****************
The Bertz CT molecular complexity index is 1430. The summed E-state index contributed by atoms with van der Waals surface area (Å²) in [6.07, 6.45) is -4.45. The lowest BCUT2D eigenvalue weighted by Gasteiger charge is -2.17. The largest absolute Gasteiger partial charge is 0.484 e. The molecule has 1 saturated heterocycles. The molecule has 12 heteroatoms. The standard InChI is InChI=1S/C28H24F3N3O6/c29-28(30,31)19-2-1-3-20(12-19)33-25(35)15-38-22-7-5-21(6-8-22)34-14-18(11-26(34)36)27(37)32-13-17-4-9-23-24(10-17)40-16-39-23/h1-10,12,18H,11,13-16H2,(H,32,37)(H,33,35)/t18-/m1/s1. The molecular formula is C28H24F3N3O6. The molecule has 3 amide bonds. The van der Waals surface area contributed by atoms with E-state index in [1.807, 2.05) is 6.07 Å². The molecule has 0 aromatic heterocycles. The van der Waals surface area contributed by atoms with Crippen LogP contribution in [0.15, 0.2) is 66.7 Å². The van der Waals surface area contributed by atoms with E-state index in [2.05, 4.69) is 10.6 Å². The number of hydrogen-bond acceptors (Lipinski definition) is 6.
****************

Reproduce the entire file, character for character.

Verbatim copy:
The Bertz CT molecular complexity index is 1430. The summed E-state index contributed by atoms with van der Waals surface area (Å²) in [6.07, 6.45) is -4.45. The lowest BCUT2D eigenvalue weighted by Gasteiger charge is -2.17. The largest absolute Gasteiger partial charge is 0.484 e. The molecule has 1 saturated heterocycles. The molecule has 12 heteroatoms. The standard InChI is InChI=1S/C28H24F3N3O6/c29-28(30,31)19-2-1-3-20(12-19)33-25(35)15-38-22-7-5-21(6-8-22)34-14-18(11-26(34)36)27(37)32-13-17-4-9-23-24(10-17)40-16-39-23/h1-10,12,18H,11,13-16H2,(H,32,37)(H,33,35)/t18-/m1/s1. The molecular formula is C28H24F3N3O6. The molecule has 3 amide bonds. The van der Waals surface area contributed by atoms with E-state index in [1.807, 2.05) is 6.07 Å². The molecule has 0 aromatic heterocycles. The van der Waals surface area contributed by atoms with Crippen LogP contribution in [0.15, 0.2) is 66.7 Å². The van der Waals surface area contributed by atoms with E-state index in [2.05, 4.69) is 10.6 Å². The number of hydrogen-bond acceptors (Lipinski definition) is 6.